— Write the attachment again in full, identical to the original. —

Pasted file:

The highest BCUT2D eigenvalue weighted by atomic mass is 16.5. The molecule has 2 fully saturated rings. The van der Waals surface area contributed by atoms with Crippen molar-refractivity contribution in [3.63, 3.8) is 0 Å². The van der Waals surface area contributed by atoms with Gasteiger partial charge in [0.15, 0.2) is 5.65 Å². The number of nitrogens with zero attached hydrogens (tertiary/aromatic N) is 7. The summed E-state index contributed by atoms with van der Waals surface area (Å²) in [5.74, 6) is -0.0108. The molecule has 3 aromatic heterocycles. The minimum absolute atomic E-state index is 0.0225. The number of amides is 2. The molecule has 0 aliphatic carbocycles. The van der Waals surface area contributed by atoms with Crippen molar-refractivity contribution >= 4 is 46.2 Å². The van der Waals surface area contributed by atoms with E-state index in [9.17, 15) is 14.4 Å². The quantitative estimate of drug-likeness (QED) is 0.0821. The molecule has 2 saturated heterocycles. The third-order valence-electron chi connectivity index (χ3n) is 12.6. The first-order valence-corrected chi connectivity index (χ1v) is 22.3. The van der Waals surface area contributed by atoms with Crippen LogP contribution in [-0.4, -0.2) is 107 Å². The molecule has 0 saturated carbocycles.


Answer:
The highest BCUT2D eigenvalue weighted by atomic mass is 16.5. The molecule has 2 fully saturated rings. The van der Waals surface area contributed by atoms with Crippen molar-refractivity contribution in [3.63, 3.8) is 0 Å². The van der Waals surface area contributed by atoms with Gasteiger partial charge in [0.15, 0.2) is 5.65 Å². The number of nitrogens with zero attached hydrogens (tertiary/aromatic N) is 7. The summed E-state index contributed by atoms with van der Waals surface area (Å²) in [5.74, 6) is -0.0108. The molecule has 3 aromatic heterocycles. The minimum absolute atomic E-state index is 0.0225. The number of amides is 2. The molecule has 0 aliphatic carbocycles. The van der Waals surface area contributed by atoms with Crippen molar-refractivity contribution >= 4 is 46.2 Å². The van der Waals surface area contributed by atoms with E-state index in [9.17, 15) is 14.4 Å². The quantitative estimate of drug-likeness (QED) is 0.0821. The molecule has 2 saturated heterocycles. The third-order valence-electron chi connectivity index (χ3n) is 12.6. The first-order valence-corrected chi connectivity index (χ1v) is 22.3. The van der Waals surface area contributed by atoms with Crippen LogP contribution in [-0.4, -0.2) is 107 Å². The molecule has 0 saturated carbocycles.